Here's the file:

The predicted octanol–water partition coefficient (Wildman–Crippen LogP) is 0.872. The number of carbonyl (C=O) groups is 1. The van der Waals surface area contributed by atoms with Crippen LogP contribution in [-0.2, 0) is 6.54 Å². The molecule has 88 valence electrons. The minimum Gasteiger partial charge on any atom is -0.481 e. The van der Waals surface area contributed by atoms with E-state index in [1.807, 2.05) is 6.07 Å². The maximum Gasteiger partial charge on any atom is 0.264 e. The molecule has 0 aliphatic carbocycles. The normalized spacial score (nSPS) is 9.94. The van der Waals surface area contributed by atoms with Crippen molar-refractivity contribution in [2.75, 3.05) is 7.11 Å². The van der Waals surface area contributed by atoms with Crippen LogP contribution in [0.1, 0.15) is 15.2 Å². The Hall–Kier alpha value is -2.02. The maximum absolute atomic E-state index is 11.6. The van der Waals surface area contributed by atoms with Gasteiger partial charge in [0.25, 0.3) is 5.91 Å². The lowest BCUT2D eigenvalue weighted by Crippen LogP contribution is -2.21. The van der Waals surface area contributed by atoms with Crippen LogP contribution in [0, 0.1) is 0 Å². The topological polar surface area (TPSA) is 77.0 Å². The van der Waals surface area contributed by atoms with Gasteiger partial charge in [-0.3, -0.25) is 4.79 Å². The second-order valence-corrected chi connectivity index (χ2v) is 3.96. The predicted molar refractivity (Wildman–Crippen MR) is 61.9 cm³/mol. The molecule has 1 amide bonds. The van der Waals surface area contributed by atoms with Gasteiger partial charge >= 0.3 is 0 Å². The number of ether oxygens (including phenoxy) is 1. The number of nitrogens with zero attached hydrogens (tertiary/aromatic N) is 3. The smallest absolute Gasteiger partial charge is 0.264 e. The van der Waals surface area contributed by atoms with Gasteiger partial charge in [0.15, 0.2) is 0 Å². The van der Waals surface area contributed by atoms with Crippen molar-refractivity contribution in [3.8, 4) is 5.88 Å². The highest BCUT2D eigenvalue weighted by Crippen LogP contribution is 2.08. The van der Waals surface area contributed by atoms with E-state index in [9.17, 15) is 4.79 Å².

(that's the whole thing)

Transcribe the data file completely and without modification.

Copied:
The predicted octanol–water partition coefficient (Wildman–Crippen LogP) is 0.872. The number of carbonyl (C=O) groups is 1. The van der Waals surface area contributed by atoms with Crippen LogP contribution in [-0.2, 0) is 6.54 Å². The molecule has 88 valence electrons. The minimum Gasteiger partial charge on any atom is -0.481 e. The van der Waals surface area contributed by atoms with E-state index in [1.807, 2.05) is 6.07 Å². The maximum Gasteiger partial charge on any atom is 0.264 e. The molecule has 0 aliphatic carbocycles. The normalized spacial score (nSPS) is 9.94. The van der Waals surface area contributed by atoms with Crippen molar-refractivity contribution in [2.75, 3.05) is 7.11 Å². The van der Waals surface area contributed by atoms with Crippen LogP contribution in [0.1, 0.15) is 15.2 Å². The Hall–Kier alpha value is -2.02. The maximum absolute atomic E-state index is 11.6. The van der Waals surface area contributed by atoms with Gasteiger partial charge in [0.25, 0.3) is 5.91 Å². The lowest BCUT2D eigenvalue weighted by Crippen LogP contribution is -2.21. The van der Waals surface area contributed by atoms with Crippen LogP contribution in [0, 0.1) is 0 Å². The topological polar surface area (TPSA) is 77.0 Å². The van der Waals surface area contributed by atoms with Gasteiger partial charge in [-0.3, -0.25) is 4.79 Å². The second-order valence-corrected chi connectivity index (χ2v) is 3.96. The predicted molar refractivity (Wildman–Crippen MR) is 61.9 cm³/mol. The molecule has 1 amide bonds. The van der Waals surface area contributed by atoms with Gasteiger partial charge >= 0.3 is 0 Å². The number of ether oxygens (including phenoxy) is 1. The number of nitrogens with zero attached hydrogens (tertiary/aromatic N) is 3. The smallest absolute Gasteiger partial charge is 0.264 e. The van der Waals surface area contributed by atoms with Gasteiger partial charge in [0.15, 0.2) is 0 Å². The van der Waals surface area contributed by atoms with Crippen molar-refractivity contribution in [3.8, 4) is 5.88 Å². The highest BCUT2D eigenvalue weighted by Crippen LogP contribution is 2.08. The van der Waals surface area contributed by atoms with E-state index in [9.17, 15) is 4.79 Å².